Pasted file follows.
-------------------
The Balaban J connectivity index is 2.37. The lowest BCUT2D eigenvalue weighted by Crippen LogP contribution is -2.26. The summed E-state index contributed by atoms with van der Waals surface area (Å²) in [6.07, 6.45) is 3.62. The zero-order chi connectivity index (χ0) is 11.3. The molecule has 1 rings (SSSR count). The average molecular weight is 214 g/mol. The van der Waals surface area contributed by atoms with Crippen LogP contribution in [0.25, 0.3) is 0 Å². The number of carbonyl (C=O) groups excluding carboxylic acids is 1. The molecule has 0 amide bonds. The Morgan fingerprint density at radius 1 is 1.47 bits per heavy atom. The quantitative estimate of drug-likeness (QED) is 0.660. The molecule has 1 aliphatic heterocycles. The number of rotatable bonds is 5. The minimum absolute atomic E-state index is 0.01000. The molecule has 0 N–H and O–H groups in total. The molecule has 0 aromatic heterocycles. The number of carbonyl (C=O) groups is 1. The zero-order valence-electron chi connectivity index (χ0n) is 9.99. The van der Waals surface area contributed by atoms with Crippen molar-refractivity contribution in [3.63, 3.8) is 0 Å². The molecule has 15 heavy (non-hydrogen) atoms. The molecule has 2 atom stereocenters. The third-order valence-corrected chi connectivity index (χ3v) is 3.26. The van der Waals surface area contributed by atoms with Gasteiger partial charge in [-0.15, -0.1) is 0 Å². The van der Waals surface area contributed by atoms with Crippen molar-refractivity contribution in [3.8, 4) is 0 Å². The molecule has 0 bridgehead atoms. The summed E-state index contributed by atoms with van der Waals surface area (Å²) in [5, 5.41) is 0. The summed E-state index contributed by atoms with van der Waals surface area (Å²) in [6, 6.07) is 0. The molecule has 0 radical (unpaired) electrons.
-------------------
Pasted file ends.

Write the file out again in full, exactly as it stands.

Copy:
The Balaban J connectivity index is 2.37. The lowest BCUT2D eigenvalue weighted by Crippen LogP contribution is -2.26. The summed E-state index contributed by atoms with van der Waals surface area (Å²) in [6.07, 6.45) is 3.62. The zero-order chi connectivity index (χ0) is 11.3. The molecule has 1 rings (SSSR count). The average molecular weight is 214 g/mol. The van der Waals surface area contributed by atoms with Crippen LogP contribution in [0.25, 0.3) is 0 Å². The number of carbonyl (C=O) groups excluding carboxylic acids is 1. The molecule has 0 amide bonds. The Morgan fingerprint density at radius 1 is 1.47 bits per heavy atom. The quantitative estimate of drug-likeness (QED) is 0.660. The molecule has 1 aliphatic heterocycles. The number of rotatable bonds is 5. The minimum absolute atomic E-state index is 0.01000. The molecule has 0 N–H and O–H groups in total. The molecule has 0 aromatic heterocycles. The number of carbonyl (C=O) groups is 1. The zero-order valence-electron chi connectivity index (χ0n) is 9.99. The van der Waals surface area contributed by atoms with Crippen molar-refractivity contribution in [3.63, 3.8) is 0 Å². The molecule has 15 heavy (non-hydrogen) atoms. The molecule has 2 atom stereocenters. The third-order valence-corrected chi connectivity index (χ3v) is 3.26. The van der Waals surface area contributed by atoms with Gasteiger partial charge in [-0.15, -0.1) is 0 Å². The van der Waals surface area contributed by atoms with Crippen molar-refractivity contribution in [3.8, 4) is 0 Å². The molecule has 0 bridgehead atoms. The summed E-state index contributed by atoms with van der Waals surface area (Å²) in [5, 5.41) is 0. The summed E-state index contributed by atoms with van der Waals surface area (Å²) in [6, 6.07) is 0. The molecule has 0 radical (unpaired) electrons.